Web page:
Presidential candidates have done a lot of stupid things. Back in 1988, then-contender and current Democratic Party front-runner Joe Biden plagiarized someone else’s stump speech nearly verbatim, leading directly to his demise.
In 1992, George H.W. Bush checked his watch during a nationally televised debate as if he had somewhere more pressing to be. And after winning a key early primary in 2004, Howard Dean did his best (and worst) Tarzan impression.
Those were bad. These are worse. Here are 10 crucial, cringeworthy campaign blunders.
10. Hoover Kills War Vets—And His Reelection Chances
Republican Herbert Hoover may be America’s unluckiest president. The stock market crash of October 1929 happened less than a year into his administration, ushering in the Great Depression.
Millions lost their jobs, and in a time before social safety nets like unemployment benefits, many found themselves homeless. Shantytowns sprung up nationwide bearing a mocking eponym: Hoovervilles.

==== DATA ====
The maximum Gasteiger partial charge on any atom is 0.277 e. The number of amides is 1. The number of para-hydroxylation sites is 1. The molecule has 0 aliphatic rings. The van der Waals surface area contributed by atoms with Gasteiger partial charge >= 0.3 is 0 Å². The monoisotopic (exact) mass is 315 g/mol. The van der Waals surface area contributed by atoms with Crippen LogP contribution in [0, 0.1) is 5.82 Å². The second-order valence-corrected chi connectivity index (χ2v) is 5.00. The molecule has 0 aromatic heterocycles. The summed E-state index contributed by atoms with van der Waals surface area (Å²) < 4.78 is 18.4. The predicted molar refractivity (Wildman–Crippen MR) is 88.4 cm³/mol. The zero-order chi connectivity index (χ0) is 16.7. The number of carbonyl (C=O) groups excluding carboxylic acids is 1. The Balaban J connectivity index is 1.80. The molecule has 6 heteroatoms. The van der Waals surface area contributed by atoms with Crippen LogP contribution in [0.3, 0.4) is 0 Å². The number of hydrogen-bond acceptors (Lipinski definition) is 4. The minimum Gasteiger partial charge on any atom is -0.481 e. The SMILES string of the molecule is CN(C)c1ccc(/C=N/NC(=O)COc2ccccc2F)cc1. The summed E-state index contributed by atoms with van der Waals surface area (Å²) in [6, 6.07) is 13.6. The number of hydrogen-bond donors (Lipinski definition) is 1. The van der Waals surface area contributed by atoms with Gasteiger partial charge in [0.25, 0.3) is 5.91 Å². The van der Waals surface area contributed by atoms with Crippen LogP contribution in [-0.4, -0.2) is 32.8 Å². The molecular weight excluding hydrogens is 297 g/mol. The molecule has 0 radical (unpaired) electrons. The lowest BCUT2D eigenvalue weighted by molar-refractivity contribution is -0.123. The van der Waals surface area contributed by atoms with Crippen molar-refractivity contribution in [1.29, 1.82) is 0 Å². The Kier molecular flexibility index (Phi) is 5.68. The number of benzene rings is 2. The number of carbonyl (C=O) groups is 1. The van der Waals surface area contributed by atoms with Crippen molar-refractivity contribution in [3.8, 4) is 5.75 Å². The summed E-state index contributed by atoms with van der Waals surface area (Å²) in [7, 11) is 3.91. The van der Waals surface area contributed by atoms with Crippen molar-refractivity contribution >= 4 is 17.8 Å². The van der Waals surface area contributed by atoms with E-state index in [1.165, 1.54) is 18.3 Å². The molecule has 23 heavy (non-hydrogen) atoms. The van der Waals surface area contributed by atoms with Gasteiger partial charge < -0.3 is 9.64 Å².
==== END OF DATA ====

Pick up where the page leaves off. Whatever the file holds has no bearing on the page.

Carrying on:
People were broke, and Hoover was portrayed as an impotent, do-nothing president espousing the virtues of self-reliance while the country spiraled. Worse, his Democratic opponent in 1932, New York governor Franklin D. Roosevelt, was promising a “New Deal” whereby legions of unemployed would be hired to build public projects like roads, bridges, and other infrastructure.
Hoover needed to do, well, something. So he killed World War I veterans for demanding their hard-earned combat compensation.
In July 1932, 17,000 US war veterans, many jobless since the Depression’s onset, gathered in Washington, DC, to demand early payment on bonuses that weren’t officially due until 1948. The group became known as the Bonus Army, and most found their request reasonable considering the calamitous economic circumstances.
Hoover’s response? He had the military fire on them, killing two. Hundreds more were wounded in the ensuing melee as the active army burned the Bonus Army’s encampment to the ground.
Hoover lost in a landslide. Apparently, killing soldiers within shouting distance of the White House is an election year “don’t.”